Cleveland Indians: Navigating the rest of 2021 without Terry Francona

Manager Terry Francona #77 of the Cleveland Indians (Photo by Jason Miller/Getty Images)
Manager Terry Francona #77 of the Cleveland Indians (Photo by Jason Miller/Getty Images) /
Cleveland Indians, DeMarlo Hale
Interim Manager DeMarlo Hale #33 of the Cleveland Indians (Photo by Nuccio DiNuzzo/Getty Images) /

How will the Cleveland Indians navigate the rest of 2021 without Terry Francona

In the midst of all the excitement of the trade deadline the biggest loss for the Cleveland Indians didn’t happen on the field. While the front office was busy moving Cesar Hernandez and Eddie Rosario there was a change that happened in the dugout as Terry Francona announced he was stepping away for the rest of the season for health concerns.

Before we continue any further, it should be noted that Francona has only stepped away for the rest of the 2021 season. There’s nothing that has been said that he is done coaching in Cleveland permanently. This is just a move for the rest of year and it isn’t the first time Francona has done something like this.

Fans might recall that during the 2020 season a similar situation occurred that saw first base coach and longtime Cleveland catcher Sandy Alomar Jr. take the reigns of the team for a bit. While Francona was still the official manager and the wins went to his coaching record, the same that is happening now, it was Alomar calling the shots from the stoop of the dugout.

The 2021 campaign is the 21st in the storied coaching career of Terry Francona. He got his first gig in Philadelphia, managing the Phillies from 1997 through 2000. From there, he went to Boston for eight seasons, winning two World Series. Now, he’s been in Cleveland for nine seasons, the longest stop of his managing career.

Since arriving to Cleveland in 2013, the Tribe have yet to post a losing record under Francona’s watch and he’s won the American League Manager of the Year award twice, being in 2013 and 2016. Of course, there’s also the World Series run in 2016 as well.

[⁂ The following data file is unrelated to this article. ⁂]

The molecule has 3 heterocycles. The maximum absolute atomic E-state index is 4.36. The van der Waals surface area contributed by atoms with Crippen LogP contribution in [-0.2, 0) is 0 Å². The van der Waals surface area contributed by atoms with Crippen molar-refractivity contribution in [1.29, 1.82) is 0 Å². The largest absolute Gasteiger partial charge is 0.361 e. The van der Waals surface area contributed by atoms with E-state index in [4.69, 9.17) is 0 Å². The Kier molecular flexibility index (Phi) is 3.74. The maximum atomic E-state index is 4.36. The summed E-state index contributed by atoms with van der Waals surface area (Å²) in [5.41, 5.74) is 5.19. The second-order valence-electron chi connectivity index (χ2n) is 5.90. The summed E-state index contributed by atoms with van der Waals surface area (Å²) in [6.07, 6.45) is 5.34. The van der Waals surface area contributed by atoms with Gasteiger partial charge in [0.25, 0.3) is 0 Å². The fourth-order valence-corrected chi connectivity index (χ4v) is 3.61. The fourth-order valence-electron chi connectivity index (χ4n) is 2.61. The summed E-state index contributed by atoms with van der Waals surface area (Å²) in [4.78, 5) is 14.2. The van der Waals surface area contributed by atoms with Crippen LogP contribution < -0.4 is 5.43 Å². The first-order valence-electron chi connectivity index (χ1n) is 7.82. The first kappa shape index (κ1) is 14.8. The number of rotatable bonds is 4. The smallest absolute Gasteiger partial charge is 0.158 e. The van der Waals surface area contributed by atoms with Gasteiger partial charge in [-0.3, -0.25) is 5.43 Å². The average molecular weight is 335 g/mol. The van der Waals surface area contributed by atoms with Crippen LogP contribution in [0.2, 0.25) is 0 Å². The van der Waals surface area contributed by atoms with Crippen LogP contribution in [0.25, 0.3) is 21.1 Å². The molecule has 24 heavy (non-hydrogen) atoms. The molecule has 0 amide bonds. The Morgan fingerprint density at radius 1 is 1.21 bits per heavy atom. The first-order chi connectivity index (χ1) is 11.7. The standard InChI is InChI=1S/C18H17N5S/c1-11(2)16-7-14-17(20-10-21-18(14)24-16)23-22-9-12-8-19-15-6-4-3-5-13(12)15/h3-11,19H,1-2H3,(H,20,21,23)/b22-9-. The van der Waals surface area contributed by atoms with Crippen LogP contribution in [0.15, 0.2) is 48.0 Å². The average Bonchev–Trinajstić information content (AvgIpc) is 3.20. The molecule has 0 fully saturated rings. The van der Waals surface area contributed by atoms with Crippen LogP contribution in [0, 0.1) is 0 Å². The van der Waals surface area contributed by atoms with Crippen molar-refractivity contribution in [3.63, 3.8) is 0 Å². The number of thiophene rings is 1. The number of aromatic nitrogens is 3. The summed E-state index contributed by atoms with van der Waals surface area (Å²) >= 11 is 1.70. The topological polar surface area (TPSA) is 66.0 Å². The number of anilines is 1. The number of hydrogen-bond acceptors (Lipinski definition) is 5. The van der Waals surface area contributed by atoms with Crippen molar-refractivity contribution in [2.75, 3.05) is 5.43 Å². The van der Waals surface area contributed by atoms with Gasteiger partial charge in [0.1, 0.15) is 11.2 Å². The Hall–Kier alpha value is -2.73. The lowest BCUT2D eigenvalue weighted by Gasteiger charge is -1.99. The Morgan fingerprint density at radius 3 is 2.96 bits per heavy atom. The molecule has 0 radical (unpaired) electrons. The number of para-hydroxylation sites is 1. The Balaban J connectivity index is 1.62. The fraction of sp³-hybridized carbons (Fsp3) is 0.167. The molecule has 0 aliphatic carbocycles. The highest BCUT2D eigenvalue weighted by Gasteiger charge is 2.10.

So, what does Cleveland do now? The man behind the team’s success isn’t in the dugout during what is sure to be a difficult time for the team. There’s a handful of players getting their first crack at the big leagues already and more could be on the way once September call-ups come around. Luckily, the team seems to be in good hands.

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Taking over the helm of the Tribe will be bench coach DeMarlo Hale who joined the team prior to the start of the season. Hale took over for Brad Mills who had been with the club longer than Tito, going back to the 2012 season under Manny Acta and Interim Manager Sandy Alomar Jr.

Hale has been in the majors since the early 2000s and has over 15 seasons of major league coaching experience under his belt. He began with the Texas Rangers organization in 2002 and has made stops in Boston, Baltimore, Toronto and Atlanta.

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Hale has been a frequenter on Francona’s staff before Cleveland. He joined Tito in Boston for six seasons, spanning from 2006 until 2011 after they served on the same staff in Texas as well before Francona took the job with the Red Sox. In Boston, Hale began as the third base coach before transitioning to bench coach before the start of the 2010 campaign.

Hale also has a decent resume as a manager, although it came in a different millennium. Before being discovered by Texas, Hale was a manager in the minors, winning the Manager of the Year award in 1995 and in 1999, while also managing the Unites States team in the All-Star Futures Game.

He won’t be alone in the task either. Both Sandy Alomar Jr. and Mike Sarbaugh will remain the base coaches and know this team well. They’ve been around for a long time and have been key pieces in the team’s success. With Alomar managing a bit last year, there’s sure to be some conversations between Hale and Alomar in keeping this team competitive down the stretch.

So while it won’t be Terry Francona calling the shots for the rest of the year, the Cleveland Indians really shouldn’t miss much of a beat. The culture will remain the same and the values that Francona has been injecting into this team for nine seasons will still be there. It will just be DeMarlo Hale’s signature on the lineup card and his arm waving for arms from the bullpen for the rest of the 2021 season.

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